The Lisbon Metro (Metropolitano de Lisboa) opened in 29 December 1959, making it exactly 52 years old today (precisely the number of stations its network currently has!). The initial network had 12 stations distributed along a Y-shaped line. Although the network kept being extended in the meantime, it was only in the 20th century (in 1995) that the Lisbon Metro applied the concept of multiple named and coloured lines to characterize its services. Nowadays, it has 4 lines with the following colours, names, and terminal stations (the names of the lines are rarely used by everyday users, which instead refer to the lines by their colours):
- Blue line: Seagull (Gaivota) line, Santa Apolónia — Amadora Este
- Yellow line: Sunflower (Girassol) line, Rato — Odivelas
- Green line: Caravel (Caravela) line, Cais do Sodré — Telheiras
- Red line: Orient (Oriente) line, São Sebastião — Oriente
Between the morning and afternoon peak hours, only every other train in the Yellow line runs the whole course; “Rato — Odivelas” / “Odivelas — Rato” trains are interspersed with “Rato — Campo Grande” / “Campo Grande — Rato” trains. Unlike in other systems, such as the NYC Subway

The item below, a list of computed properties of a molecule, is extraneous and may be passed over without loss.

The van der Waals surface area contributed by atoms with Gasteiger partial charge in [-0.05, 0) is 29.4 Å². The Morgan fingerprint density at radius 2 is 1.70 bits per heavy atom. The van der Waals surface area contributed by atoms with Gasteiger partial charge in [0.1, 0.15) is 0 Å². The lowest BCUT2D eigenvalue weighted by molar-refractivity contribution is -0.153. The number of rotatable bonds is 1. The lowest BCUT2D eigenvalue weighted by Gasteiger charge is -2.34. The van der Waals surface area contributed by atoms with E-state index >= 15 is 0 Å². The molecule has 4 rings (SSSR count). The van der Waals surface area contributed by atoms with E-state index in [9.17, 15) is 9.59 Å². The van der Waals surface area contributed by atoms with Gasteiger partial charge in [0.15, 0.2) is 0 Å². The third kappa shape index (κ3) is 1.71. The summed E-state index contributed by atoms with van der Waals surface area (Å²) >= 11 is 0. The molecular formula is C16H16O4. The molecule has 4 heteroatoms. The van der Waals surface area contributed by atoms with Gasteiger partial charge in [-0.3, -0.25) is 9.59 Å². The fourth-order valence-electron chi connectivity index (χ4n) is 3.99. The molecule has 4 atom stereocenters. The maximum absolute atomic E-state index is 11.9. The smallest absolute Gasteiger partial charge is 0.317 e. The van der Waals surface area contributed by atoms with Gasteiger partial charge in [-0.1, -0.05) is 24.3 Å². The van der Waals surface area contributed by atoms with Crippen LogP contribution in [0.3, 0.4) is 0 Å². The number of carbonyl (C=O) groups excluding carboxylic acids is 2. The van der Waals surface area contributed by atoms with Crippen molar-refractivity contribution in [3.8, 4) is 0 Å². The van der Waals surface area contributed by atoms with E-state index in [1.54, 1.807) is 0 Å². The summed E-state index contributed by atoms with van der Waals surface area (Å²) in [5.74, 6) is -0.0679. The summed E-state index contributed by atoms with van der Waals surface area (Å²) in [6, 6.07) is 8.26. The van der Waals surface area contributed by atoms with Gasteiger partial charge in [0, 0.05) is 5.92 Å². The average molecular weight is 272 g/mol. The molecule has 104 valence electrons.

and the Porto Metro
, this special service does not bear a special designation or is present in the map. The Blue line used to have a similar off-peak shorter service.
The Lisbon Metro adopts a Beck-style network diagram, which is nevertheless a close approximation to the actual geographic map (which, in turn, is also used by the company at stations). The diagram in this 2010 official leaflet is completely up-to-date regarding the network:
Lisbon subway map
An extension to the Red line is already built and waiting to open. The line continues north from Oriente and then westward, with three new stations: Moscavide, Encarnação, and Aeroporto (the terminal station at the Portela International Airport). Another ongoing work, albeit further from being concluded, is the extension of the Blue line on the Amadora Este side, adding one new station, Reboleira, connecting to the suburban train service of CP.
Although a somewhat pharaonic plan for major extensions to be performed until 2020 was proposed in 2009, all further extensions to the network are an unknown, as a result of the current economic crisis in Portugal and the impending need to heal the public transport companies’ balance sheet.